There will soon be a second mainland population of the world’s most endangered marsupial, the Gilbert’s potoroo, with the recent completion of a fenced reserve area near Albany.
Environment and Climate Change Minister David Templeman said the predator-proof reserve area would increase the security of the species and help ensure its survival.
“This innovative project is part of the Carpenter Government’s commitment to protecting our native fauna and ensuring future generations are able to see unique creatures like potoroos living in the wild,” Mr Templeman said.
The fenced area follows the establishment of a new colony of Gilbert’s potoroos on Bald Island east of Albany. Ten founder animals were brought to the island from the tiny mainland population at Two People’s Bay Nature Reserve between 2005 and 2007.
A Department of Environment and Conservation survey at Bald Island in April found 11 potoroos had been born on the island. Five of those had not been caught previously, which was a positive indicator of a growing population.
Seven of the original founder animals were also captured in the survey, but the other three had been captured as recently as 2007.
“So it is likely all the founders are still alive and there are more young potoroos that haven’t yet been discovered,” the Minister said.
“The original aim was to reach a population of 20 on Bald Island before any were removed for other translocation projects, and it’s likely that this figure has been reached.”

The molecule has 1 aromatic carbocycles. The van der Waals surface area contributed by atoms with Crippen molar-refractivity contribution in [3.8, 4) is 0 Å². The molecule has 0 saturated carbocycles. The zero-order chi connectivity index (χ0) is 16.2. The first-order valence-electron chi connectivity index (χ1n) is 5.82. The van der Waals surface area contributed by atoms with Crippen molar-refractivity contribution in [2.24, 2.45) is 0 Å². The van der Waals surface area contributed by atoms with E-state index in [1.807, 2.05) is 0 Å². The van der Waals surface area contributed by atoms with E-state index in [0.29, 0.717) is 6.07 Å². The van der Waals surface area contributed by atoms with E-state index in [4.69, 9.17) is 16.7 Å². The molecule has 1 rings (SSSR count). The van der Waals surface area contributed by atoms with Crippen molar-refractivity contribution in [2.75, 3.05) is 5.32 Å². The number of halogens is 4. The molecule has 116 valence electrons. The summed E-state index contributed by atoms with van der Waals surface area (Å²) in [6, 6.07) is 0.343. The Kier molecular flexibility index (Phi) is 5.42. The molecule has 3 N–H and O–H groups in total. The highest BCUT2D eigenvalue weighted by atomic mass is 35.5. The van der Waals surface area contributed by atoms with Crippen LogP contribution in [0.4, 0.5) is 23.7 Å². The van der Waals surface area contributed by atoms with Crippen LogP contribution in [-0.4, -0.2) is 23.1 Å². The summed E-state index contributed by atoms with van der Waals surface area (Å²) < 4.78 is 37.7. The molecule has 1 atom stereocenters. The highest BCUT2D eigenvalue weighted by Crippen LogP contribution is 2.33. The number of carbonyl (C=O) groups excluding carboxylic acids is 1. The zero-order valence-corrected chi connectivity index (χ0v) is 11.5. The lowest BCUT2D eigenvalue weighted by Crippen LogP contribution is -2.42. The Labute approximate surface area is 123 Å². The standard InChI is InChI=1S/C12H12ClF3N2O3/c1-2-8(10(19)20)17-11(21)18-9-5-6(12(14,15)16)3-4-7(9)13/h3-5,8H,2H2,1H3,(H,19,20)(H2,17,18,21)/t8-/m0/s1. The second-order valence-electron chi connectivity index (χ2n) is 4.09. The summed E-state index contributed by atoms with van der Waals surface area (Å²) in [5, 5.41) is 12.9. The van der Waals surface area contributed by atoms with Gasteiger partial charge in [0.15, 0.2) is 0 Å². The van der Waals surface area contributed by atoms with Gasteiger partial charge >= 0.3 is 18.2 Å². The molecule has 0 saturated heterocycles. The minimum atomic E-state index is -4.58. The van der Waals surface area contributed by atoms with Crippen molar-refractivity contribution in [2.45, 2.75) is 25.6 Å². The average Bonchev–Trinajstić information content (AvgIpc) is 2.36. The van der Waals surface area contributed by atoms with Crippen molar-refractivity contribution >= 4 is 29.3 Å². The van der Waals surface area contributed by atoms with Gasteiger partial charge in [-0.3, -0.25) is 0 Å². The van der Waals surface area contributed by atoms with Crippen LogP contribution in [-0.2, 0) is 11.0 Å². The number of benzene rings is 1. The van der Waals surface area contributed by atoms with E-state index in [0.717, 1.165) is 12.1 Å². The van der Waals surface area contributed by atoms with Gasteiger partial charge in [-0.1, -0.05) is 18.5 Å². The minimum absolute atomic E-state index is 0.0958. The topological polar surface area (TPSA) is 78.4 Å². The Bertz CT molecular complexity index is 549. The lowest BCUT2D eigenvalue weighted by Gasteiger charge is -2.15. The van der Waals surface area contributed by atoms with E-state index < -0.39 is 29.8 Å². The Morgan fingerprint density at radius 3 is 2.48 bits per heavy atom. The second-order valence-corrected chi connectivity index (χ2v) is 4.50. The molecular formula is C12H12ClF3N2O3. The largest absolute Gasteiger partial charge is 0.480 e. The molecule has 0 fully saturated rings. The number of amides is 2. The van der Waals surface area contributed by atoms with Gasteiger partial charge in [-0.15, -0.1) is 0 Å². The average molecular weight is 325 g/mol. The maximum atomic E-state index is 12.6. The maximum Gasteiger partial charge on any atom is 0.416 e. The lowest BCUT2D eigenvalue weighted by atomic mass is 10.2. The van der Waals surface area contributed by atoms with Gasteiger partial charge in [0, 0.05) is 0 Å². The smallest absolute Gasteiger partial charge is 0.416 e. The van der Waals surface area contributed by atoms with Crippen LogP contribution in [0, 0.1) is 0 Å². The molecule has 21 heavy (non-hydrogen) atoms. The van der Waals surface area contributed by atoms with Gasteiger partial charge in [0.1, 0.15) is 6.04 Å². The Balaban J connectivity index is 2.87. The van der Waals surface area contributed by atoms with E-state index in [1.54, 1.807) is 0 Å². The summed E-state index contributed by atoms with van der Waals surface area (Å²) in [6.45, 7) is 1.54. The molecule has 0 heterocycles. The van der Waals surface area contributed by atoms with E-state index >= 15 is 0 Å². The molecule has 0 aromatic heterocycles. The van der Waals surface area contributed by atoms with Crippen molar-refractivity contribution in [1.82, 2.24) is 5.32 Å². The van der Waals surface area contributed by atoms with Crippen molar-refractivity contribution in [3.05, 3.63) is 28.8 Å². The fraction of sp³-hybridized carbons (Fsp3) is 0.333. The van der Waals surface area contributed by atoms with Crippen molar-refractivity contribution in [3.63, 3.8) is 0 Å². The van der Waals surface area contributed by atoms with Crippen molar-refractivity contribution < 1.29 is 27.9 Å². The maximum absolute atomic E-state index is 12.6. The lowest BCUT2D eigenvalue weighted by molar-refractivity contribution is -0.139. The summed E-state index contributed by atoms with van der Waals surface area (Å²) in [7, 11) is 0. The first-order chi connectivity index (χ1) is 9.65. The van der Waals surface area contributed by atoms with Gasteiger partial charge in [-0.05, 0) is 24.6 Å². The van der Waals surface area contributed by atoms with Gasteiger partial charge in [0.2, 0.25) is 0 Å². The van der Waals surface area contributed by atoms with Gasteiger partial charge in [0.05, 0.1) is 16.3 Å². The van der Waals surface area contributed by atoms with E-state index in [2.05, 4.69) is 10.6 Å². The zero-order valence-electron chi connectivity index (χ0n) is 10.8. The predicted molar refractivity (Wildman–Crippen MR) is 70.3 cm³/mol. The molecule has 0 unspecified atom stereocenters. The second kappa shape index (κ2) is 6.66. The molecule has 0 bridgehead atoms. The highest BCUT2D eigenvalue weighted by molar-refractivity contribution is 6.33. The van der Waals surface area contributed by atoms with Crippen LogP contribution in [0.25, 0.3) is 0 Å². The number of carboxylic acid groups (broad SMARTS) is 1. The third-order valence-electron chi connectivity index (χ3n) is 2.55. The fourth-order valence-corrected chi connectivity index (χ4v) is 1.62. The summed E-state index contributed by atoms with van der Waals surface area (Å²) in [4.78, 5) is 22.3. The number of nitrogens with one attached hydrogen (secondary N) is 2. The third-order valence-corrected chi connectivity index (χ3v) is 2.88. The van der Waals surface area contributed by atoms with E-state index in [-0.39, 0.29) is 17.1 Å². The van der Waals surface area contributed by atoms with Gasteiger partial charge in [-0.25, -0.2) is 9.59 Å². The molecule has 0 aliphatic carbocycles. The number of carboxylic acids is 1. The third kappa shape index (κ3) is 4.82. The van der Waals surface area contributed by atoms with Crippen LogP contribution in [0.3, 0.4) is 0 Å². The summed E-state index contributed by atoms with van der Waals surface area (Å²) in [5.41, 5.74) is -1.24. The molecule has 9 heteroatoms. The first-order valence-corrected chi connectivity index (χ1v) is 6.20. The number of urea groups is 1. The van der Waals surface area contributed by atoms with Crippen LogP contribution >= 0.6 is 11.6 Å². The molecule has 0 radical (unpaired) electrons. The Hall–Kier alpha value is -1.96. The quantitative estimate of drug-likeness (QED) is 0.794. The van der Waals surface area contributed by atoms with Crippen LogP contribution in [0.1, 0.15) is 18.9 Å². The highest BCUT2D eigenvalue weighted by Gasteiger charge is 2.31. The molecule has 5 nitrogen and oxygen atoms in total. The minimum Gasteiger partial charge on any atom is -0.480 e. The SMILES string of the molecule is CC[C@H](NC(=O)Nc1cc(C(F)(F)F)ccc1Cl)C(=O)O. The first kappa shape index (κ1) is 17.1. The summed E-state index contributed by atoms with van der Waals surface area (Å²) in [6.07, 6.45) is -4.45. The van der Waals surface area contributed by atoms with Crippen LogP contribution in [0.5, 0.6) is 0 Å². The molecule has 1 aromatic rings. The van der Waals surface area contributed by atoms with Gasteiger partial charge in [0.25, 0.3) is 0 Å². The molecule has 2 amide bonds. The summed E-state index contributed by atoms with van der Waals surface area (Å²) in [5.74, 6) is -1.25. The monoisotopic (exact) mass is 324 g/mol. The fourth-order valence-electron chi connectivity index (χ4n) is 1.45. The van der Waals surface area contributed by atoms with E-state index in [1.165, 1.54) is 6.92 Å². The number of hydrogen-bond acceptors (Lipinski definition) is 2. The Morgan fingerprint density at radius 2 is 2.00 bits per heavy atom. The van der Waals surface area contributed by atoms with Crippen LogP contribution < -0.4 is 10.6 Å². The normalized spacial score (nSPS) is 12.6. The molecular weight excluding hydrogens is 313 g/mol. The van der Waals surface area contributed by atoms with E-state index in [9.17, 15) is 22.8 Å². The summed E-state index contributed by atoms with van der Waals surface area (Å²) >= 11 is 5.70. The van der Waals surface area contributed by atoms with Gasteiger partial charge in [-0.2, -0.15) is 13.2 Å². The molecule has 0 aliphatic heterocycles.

There is a potential risk for either of the two current populations to be wiped out by disasters such as uncontrollable wildfire, which means creating a second mainland population has been a high priority.
“DEC has had great success establishing the species at Bald Island, and this new fenced reserve area will further boost Gilbert’s potoroo numbers,” he said.
“It is a very exciting time for those who have been working over the past few years to bring the species back from the brink of extinction.”
The new fenced reserve has been built in a remote part of Waychinicup National Park, in long-unburnt vegetation including some dense heathland almost identical to the potoroo habitat at Two Peoples Bay Nature Reserve.
About 380ha of bushland is surrounded by 8km of two metre high fence that will protect the potoroos from foxes and cats.
Between six and 10 animals will be introduced into the new secure area this spring from Two Peoples Bay and Bald Island. In the long term, release outside the fence will allow colonisation of other suitable areas.
Establishing a second mainland population of the Gilbert’s potoroo was identified as a priority project under the Carpenter Government’s ‘Saving our Species’ biodiversity conservation initiative.
The project will continue to be funded by DEC as part of the department’s goal to see the long-term survival of the Gilbert’s potoroo.
The Gilbert’s potoroo recovery program has also been supported by the Federal Government’s Natural Heritage Trust through South Coast Natural Resource Management Inc.
Mr Templeman said it was likely that the enclosure could also provide protection and refuge for other threatened species, in particular the dibbler and western ground parrot.
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